First Time Viewing: “The Blacklist”

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During any Fall TV season, especially the last few years, there are tons of new shows that debut or return. Figuring out what to watch or not is the challenge. Figuring out what to quickly catch up on before the new season starts is something else altogether.

As it has happened, a rarity for me, I’ve found the NBC show “The Blacklist”, to a show I wish I’d started when it began, instead of dismissing it out right. It’s different because I usually start watching a show and simply end up falling behind and must play catch up during the summer months, sometimes mere weeks or days before the new season. Here, what piqued my interest was watching the free pilot I got from iTunes and finding it more intriguing than expected.

This drama series stars James Spader (upcoming “The Homesman”, “Lincoln”), Megan Boone (“Welcome to the Jungle”, “Blue Bloods”), Diego Klattenhoff (“Pacific Rim”, “After Earth”), Ryan Eggold (“The Single Moms Club”, “Beside Still Waters”), Harry Lennix (“Cru”, “Cruel Will”), and Parminder Nagra (“Psych”, “Alcatraz”).

The series was created by Jon Bokenkamp (“Taking Lives”, “Bad Seed”). The series has been hailed by critics and earlier this year was nominated for a Golden Globe award.

As I write this, it’ll seem pretty vague on details. The show’s a a serial drama and I don’t want to give anything away, on the off chance, someone else hasn’t seen this or is currently catching up on it. I dislike spoilers as much as the next person, unless, of course, I seek them out deliberately.

One thing that has worked really well for this series are the slow burning mysteries. There are a lot of players and you never know which one is up to what thing. Can they be trusted? And as the show itself shows viewers, there are several secrets and villainous people through out, ready and waiting to spoil the fun. While these methods of storytelling aren’t that original, they don’t just unfold in one instant moment and are considered done. They, like all the mysteries, take several episodes to actually come into full view. while this approach does work, because it doesn’t breeze through them, it’s more annoying than any of the mysteries that unraveled slowly on “Lost”, and that’s saying something. I’d be trying to remember one thing from two episodes ago, then another clue/hint/mystery, thing would come along and only add to the confusion. Follow that up with a full on revelation and then you’re back to receiving small bits of information. Tiresome. But still entertaining enough and this allows me the chance to forgive the writers and the show itself.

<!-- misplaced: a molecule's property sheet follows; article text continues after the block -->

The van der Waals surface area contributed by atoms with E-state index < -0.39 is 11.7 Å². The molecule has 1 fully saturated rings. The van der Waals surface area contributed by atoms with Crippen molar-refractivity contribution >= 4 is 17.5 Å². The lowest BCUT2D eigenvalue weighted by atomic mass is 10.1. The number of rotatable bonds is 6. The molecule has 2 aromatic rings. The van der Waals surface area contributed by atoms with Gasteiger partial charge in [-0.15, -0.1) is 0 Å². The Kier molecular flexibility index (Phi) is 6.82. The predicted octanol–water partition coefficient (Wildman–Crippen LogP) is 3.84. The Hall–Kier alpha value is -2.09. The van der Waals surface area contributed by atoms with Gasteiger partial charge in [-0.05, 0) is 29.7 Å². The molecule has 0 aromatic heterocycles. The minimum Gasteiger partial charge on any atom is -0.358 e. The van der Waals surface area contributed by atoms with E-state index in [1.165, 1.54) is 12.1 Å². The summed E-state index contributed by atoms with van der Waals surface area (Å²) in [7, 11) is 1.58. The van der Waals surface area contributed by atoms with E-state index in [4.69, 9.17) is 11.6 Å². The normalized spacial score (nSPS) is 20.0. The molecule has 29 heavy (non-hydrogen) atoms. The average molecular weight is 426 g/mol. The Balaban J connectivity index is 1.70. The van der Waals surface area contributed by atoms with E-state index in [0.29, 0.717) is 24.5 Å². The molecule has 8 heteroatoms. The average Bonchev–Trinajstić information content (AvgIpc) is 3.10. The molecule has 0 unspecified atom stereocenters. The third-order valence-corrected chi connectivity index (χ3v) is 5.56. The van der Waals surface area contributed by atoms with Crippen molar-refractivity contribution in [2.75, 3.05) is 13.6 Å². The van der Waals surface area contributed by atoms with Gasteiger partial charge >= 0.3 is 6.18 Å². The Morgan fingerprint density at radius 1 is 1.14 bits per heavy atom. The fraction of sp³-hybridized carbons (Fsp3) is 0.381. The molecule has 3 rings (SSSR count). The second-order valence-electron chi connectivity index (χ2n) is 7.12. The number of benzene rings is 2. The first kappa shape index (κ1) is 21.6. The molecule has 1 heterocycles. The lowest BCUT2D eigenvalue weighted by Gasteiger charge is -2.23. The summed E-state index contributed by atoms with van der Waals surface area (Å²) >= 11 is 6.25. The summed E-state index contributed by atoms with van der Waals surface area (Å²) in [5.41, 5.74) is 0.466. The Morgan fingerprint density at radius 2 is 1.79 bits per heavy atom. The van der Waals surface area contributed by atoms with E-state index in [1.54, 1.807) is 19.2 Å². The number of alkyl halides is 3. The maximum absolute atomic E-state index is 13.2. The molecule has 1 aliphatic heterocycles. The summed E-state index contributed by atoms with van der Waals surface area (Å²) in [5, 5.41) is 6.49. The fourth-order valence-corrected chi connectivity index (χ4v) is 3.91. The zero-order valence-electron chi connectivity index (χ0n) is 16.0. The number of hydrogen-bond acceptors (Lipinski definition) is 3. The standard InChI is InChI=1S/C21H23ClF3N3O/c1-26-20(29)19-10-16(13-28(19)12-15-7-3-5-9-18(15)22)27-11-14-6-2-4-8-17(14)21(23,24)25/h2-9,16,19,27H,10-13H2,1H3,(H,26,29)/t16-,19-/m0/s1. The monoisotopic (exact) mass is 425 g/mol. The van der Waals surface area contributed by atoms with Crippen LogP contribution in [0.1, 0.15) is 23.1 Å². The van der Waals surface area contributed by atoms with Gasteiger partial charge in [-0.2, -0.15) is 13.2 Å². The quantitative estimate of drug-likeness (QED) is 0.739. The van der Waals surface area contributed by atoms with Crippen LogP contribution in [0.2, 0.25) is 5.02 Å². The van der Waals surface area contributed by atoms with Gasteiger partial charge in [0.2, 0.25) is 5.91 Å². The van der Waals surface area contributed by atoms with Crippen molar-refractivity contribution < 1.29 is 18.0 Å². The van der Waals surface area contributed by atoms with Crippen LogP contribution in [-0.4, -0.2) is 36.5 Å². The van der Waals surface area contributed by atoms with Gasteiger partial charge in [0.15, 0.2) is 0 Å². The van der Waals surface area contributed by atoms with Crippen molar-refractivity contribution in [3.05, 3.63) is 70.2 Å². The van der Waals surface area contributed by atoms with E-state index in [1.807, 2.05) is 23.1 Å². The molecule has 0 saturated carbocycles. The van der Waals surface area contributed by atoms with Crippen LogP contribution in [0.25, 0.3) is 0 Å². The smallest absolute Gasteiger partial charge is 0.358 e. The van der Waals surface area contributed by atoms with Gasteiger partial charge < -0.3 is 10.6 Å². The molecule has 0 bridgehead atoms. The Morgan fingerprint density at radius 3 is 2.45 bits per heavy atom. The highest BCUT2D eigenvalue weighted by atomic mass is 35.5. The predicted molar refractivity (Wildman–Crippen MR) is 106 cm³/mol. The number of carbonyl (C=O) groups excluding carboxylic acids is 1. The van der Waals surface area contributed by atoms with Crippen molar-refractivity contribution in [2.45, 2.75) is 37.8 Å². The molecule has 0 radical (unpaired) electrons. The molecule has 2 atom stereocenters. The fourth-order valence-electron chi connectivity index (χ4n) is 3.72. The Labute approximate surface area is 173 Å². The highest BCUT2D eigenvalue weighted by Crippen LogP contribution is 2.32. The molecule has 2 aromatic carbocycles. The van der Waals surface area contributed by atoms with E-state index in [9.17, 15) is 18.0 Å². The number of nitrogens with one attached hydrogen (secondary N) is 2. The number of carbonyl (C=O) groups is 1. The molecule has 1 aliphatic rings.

Spader. One word. It’s that simple. If you’ve seen anything, of late, that Spader’s done than you’ll probably understand. For me, it’s purely from having watched him on one season of “The Practice” and then five on “Boston Legal”. While his characters are so vastly different it’s the performance that he gives, not to mention the manner in which he uses his voice. He just has this unique sounding voice that not only works for this character, but makes him so captivating. He could probably be reading a recipe book and I’d be glued. I found that it helped bring out this evilness in his character as well as certain levels of compassion, and mystery. He’s always full of secrets. How can you not be intrigued by that?